I know. Why I notice these things is a mystery to me. Patrick could move his eyebrows halfway up his forehead and he did it frequently. They looked like two caterpillars in a race to the finish at his hairline.
It was impressive. So skilled was he that I couldn’t ask my neighbor Mark, to demonstrate. He couldn’t get his half as high.
Patrick was a Brow Master.
He continued to talk, pausing briefly after stating that he was monopolizing the conversation, and then starting again. He shared his love of natto. “A Japanese delicacy,” he said. He did a lively impersonation of a Japanese friend who introduced him to the food. You should’ve seen those eyebrows jump when he did the accent.
He paused for a moment, looked at his phone, and read a message. “Work,” he said without looking up.
I started to reach for my handbag to grab my phone. He didn’t seem to like that.
“I want to read this and I’ll put it away,” he stated in a conciliatory tone, which was meant to keep mine tucked in my bag.
“Don’t be silly,” I said, “I’ll keep mine out too. That way if I get messages I can read them right away as you did.”
My petulance must’ve triggered a memory and he shared his experience with another Vegas woman he knew from many years ago. A wistful look crossed his face. The brows followed along. She was his Older Woman Experience. He was in his early twenties, she in her thirties and in New York to care for her ailing mother.
“She kept me in line,” said Patrick with a chuckle. “When she wasn’t happy with me she’d reach over and pull my chest hair through my shirt. Yank it out. Wow, did that hurt.”
Now here’s where it gets confusing.
I’m not sure how this happened and it’s probably because I was fixated on his forehead, but in an instant, Patrick’s hand was on the top of my chest as he demonstrated the pinch of his former lover. OK, it was the top but he was still pinching breast. Considering he’s a doctor I imagine he knew the starting point of Boobville.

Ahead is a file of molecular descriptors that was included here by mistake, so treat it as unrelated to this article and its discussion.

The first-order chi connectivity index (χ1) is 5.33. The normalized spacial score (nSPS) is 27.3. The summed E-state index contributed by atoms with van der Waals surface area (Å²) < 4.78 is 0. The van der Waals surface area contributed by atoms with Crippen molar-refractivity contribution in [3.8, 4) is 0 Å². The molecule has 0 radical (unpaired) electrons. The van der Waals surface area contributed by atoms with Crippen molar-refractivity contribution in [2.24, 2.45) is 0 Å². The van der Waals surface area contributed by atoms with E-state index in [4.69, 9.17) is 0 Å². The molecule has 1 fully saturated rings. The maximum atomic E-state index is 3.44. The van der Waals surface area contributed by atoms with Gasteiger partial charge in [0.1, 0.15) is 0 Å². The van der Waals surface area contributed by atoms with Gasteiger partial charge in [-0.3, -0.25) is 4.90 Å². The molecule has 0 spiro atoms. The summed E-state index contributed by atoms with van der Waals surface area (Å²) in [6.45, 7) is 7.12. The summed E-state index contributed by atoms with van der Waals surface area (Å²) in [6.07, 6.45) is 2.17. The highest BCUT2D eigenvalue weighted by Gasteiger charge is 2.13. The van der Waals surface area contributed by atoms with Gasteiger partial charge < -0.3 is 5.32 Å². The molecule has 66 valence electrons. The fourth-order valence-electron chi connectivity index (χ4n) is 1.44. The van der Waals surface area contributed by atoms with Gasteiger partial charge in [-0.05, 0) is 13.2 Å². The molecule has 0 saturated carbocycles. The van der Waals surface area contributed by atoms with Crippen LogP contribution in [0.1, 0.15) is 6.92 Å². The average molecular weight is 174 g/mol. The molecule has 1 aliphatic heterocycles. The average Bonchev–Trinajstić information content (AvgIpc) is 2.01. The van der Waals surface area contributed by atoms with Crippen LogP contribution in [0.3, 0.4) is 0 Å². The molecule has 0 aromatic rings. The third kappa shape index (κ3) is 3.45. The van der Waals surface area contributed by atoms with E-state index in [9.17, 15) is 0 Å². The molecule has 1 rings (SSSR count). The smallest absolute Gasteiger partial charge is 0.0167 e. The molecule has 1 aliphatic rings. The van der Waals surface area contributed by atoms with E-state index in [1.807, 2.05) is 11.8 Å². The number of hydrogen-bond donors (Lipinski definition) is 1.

It did give me a little comfort to know that he’s licensed by the State of New York to grope me.
I live in a full service building so I asked my doorman to pinch my breast for the photo below.
Kidding, that’s not the doorman’s hand. What kind of tenant do you take me for?
I asked my neighbor Karen (Mark’s wife), to demonstrate when I was at their home last night for Easter dinner. Look closely, that’s where Patrick pinched. You’ll have to decide if it was an innocent mistake.
I tend to think not.
I pushed his hand away and he said, “You’re such a good listener.”
I guess I was that night since he’d not asked me a single question and then I was speechless immediately following his grab.
The server approached and he told her we’d have another round.
Wasn’t happening and I shared that with him.
We exited, walked to the street and I hailed a cab. He said he’d had a great time. I did not respond.
I got a text from him this weekend. He asked for my email address. The problem was that he’d sent several messages to me already. I reminded him of that and thanked him (with over the top sincerity) for the lesson in Japanese delicacies.
Here’s his reply:
Gosh, I was not meaning to be didactic, sorry. And yes, you gave me the address, it just doesn’t sound like you. I forgot the connection. Happy Easter!
I never told Patrick about being a writer. He didn’t ask. I never shared with him that I have a blog. All the things I normally talk about on a first date–when I’m with someone who’s not performing a monologue. Sure, the breast pinch was appalling but maybe he didn’t mean to touch me there. It was his lack of consideration that began immediately when he left me waiting in the lobby and continued throughout the date that was most offensive.
Call me sensitive, but being didactic should be the least of his concerns.
“How do I work? I grope.” Albert Einstein
Please remember that I always change the names and certain details so these, um, gentlemen cannot be identified and for that they should be grateful.